does apt-get always resolve dependencies, or can I pass a flag to tell it not to?
The primary package management tool in Debian is called dpkg -- it is used for installing and removing packages and it manages dependencies automatically. If you want to install or remove some packages without their dependencies, you can use dpkg with the "--ignore-depends=packagename" option. Dpkg has an ncurses frontend called dselect.
Another frontend to dpkg is called apt and the command line interface for apt is called apt-get. Debian sorts dependencies into three categories: depends, recommends, and suggests. Depends are the necessary dependencies without which the package won't work. Recommends are dependencies that are not exactly necessary but they often add important functions to applications. Suggests are not really dependencies at all, they are just remotely related or alternatives to the package in question.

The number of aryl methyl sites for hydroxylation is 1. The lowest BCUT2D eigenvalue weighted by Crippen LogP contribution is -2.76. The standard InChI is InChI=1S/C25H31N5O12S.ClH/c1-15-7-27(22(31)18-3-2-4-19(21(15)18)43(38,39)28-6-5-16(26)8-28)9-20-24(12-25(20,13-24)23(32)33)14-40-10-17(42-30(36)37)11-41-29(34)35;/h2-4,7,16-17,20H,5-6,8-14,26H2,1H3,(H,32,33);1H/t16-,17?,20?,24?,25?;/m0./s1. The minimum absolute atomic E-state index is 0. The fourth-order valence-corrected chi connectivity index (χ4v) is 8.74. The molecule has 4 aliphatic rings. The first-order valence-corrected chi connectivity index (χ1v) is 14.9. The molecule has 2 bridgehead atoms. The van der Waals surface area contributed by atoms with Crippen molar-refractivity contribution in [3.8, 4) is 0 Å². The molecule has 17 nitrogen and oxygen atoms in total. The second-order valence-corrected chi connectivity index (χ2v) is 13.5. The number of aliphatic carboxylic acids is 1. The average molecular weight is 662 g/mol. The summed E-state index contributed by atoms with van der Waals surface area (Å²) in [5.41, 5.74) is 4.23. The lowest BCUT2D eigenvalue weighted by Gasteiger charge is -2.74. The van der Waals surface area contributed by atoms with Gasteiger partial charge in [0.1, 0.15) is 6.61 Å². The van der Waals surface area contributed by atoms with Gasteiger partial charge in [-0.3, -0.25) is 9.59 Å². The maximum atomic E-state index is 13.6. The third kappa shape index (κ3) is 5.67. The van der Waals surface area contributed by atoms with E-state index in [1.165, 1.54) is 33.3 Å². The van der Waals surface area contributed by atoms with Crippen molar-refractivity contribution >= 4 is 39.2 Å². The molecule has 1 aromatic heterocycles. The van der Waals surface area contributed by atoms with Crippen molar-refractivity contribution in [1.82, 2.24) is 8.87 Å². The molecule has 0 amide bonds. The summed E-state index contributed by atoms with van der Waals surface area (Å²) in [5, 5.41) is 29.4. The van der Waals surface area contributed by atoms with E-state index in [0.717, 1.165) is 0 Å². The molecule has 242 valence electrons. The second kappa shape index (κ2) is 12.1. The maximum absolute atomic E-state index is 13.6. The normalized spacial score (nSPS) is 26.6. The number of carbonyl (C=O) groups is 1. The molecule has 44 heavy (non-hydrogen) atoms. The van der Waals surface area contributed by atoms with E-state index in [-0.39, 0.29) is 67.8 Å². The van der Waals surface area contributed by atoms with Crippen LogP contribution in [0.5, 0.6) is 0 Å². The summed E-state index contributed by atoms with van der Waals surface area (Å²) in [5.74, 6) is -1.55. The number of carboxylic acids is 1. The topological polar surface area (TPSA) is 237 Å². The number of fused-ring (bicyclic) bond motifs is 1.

AFAIK, apt-get only manages depends, not recommends or suggests. There are also other apt frontends, like aptitude and synaptic, and these can manage also the recommends in addition to the necessary depends.
If you decide to stick with Debian, you'll find out that there are always many alternatives to choose from in Debian. For a beginner this abundance of choices may make things difficult at first, but when you get some experience you'll also realize that all these choices will give you the kind of freedom that some other distros with less choices cannot offer.